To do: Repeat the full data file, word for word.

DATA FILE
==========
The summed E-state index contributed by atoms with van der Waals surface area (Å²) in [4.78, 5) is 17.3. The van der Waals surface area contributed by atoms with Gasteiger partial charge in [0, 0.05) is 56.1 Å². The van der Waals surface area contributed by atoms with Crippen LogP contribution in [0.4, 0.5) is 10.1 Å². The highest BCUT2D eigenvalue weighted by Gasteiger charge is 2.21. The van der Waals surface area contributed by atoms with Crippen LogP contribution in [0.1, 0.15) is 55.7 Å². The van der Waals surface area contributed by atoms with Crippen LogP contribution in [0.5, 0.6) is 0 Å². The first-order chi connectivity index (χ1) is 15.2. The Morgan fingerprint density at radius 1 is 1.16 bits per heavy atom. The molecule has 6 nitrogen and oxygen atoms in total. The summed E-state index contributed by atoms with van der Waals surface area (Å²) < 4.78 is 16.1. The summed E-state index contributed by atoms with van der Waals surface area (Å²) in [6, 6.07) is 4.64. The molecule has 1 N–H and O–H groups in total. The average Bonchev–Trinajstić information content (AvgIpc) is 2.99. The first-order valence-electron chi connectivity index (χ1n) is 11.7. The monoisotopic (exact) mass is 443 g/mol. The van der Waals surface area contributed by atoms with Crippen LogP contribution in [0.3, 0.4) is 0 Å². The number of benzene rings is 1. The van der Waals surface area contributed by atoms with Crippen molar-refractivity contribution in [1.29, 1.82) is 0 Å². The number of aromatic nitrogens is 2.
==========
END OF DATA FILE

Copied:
The summed E-state index contributed by atoms with van der Waals surface area (Å²) in [4.78, 5) is 17.3. The van der Waals surface area contributed by atoms with Gasteiger partial charge in [0, 0.05) is 56.1 Å². The van der Waals surface area contributed by atoms with Crippen LogP contribution in [0.4, 0.5) is 10.1 Å². The highest BCUT2D eigenvalue weighted by Gasteiger charge is 2.21. The van der Waals surface area contributed by atoms with Crippen LogP contribution in [0.1, 0.15) is 55.7 Å². The van der Waals surface area contributed by atoms with Crippen LogP contribution in [0.5, 0.6) is 0 Å². The first-order chi connectivity index (χ1) is 15.2. The Morgan fingerprint density at radius 1 is 1.16 bits per heavy atom. The molecule has 6 nitrogen and oxygen atoms in total. The summed E-state index contributed by atoms with van der Waals surface area (Å²) < 4.78 is 16.1. The summed E-state index contributed by atoms with van der Waals surface area (Å²) in [6, 6.07) is 4.64. The molecule has 1 N–H and O–H groups in total. The average Bonchev–Trinajstić information content (AvgIpc) is 2.99. The first-order valence-electron chi connectivity index (χ1n) is 11.7. The monoisotopic (exact) mass is 443 g/mol. The van der Waals surface area contributed by atoms with Crippen LogP contribution in [0.3, 0.4) is 0 Å². The number of benzene rings is 1. The van der Waals surface area contributed by atoms with Crippen molar-refractivity contribution in [1.29, 1.82) is 0 Å². The number of aromatic nitrogens is 2.